The emergency legislation was introduced Tuesday evening and the MPs moved into committee of the whole, essentially transforming the House of Commons into a large committee room to hear witnesses.
It was a rare event, deputy speaker Bill Blaikie told politicians, and he asked for their patience as Commons' staff worked out the kinks of accommodating the witnesses.
"We are doing something that has not been done for a very long time," Blaikie said.
In fact, he said having witnesses on the Commons floor had not been done since World War 2.
"We have some some logistical problems with microphones so I would beg the House's indulgence as we try to do this procedure that we have no experience at," he said.
To recognize that the committee of the whole is a less formal proceeding, Blaikie stepped down from the Speaker's chair and presided over the evening debate from the clerk's desk. And the large gold mace, which represents the authority conferred by the Queen on the Commons to meet and decide laws, was removed from the clerk's table and placed in a box.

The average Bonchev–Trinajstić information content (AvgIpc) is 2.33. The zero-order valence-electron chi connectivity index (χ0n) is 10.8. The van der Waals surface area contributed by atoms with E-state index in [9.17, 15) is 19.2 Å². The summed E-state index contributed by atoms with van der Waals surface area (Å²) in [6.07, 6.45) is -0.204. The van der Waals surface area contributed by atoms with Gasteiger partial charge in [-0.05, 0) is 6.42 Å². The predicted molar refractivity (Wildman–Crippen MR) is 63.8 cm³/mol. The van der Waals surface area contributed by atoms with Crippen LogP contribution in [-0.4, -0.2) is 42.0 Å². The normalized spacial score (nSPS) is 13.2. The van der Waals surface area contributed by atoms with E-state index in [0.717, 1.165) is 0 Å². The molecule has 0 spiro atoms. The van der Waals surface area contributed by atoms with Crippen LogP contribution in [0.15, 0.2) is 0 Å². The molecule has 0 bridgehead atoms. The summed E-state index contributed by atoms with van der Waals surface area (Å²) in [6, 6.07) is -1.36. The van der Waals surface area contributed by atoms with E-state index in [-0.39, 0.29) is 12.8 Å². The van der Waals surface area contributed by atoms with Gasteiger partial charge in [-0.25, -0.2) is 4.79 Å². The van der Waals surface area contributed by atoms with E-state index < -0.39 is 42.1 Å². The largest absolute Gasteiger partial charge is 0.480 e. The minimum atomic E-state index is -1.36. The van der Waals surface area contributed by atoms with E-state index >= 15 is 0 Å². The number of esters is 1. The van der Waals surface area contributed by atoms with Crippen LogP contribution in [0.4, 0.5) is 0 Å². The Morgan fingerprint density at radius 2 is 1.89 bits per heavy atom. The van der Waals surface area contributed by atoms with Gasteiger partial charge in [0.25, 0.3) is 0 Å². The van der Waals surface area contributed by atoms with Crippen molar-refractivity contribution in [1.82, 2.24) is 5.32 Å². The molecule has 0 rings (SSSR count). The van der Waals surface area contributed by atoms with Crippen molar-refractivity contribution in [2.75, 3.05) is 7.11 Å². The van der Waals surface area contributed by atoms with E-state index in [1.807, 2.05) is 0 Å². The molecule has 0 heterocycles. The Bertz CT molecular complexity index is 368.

Despite Blaikie's initial concerns, the four hours of testimony went relatively smoothly and at the end of the night, Commons' proceedings resumed and the legislation was passed -- but not before the mace was returned to its place of honor. The House of Commons cannot meet without it.